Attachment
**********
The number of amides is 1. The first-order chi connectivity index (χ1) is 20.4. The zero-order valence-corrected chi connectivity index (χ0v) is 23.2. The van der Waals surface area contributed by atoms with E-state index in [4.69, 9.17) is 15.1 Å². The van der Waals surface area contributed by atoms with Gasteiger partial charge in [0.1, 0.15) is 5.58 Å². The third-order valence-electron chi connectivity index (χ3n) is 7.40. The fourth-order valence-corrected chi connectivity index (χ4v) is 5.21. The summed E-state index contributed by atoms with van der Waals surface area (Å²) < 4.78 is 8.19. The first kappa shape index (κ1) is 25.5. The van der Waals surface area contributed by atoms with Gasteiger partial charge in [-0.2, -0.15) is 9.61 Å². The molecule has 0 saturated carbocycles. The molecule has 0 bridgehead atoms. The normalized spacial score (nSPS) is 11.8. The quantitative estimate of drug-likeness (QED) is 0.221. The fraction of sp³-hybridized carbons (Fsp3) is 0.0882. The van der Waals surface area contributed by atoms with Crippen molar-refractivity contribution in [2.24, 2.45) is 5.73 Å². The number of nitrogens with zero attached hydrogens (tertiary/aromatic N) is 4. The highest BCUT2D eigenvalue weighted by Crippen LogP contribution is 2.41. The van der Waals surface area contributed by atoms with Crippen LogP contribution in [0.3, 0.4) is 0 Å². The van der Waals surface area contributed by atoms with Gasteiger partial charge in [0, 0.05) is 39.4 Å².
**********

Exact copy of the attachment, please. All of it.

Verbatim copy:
The number of amides is 1. The first-order chi connectivity index (χ1) is 20.4. The zero-order valence-corrected chi connectivity index (χ0v) is 23.2. The van der Waals surface area contributed by atoms with E-state index in [4.69, 9.17) is 15.1 Å². The van der Waals surface area contributed by atoms with Gasteiger partial charge in [0.1, 0.15) is 5.58 Å². The third-order valence-electron chi connectivity index (χ3n) is 7.40. The fourth-order valence-corrected chi connectivity index (χ4v) is 5.21. The summed E-state index contributed by atoms with van der Waals surface area (Å²) < 4.78 is 8.19. The first kappa shape index (κ1) is 25.5. The van der Waals surface area contributed by atoms with Gasteiger partial charge in [-0.2, -0.15) is 9.61 Å². The molecule has 0 saturated carbocycles. The molecule has 0 bridgehead atoms. The normalized spacial score (nSPS) is 11.8. The quantitative estimate of drug-likeness (QED) is 0.221. The fraction of sp³-hybridized carbons (Fsp3) is 0.0882. The van der Waals surface area contributed by atoms with Crippen molar-refractivity contribution in [2.24, 2.45) is 5.73 Å². The number of nitrogens with zero attached hydrogens (tertiary/aromatic N) is 4. The highest BCUT2D eigenvalue weighted by Crippen LogP contribution is 2.41. The van der Waals surface area contributed by atoms with Crippen LogP contribution in [0.3, 0.4) is 0 Å². The van der Waals surface area contributed by atoms with Gasteiger partial charge in [0, 0.05) is 39.4 Å².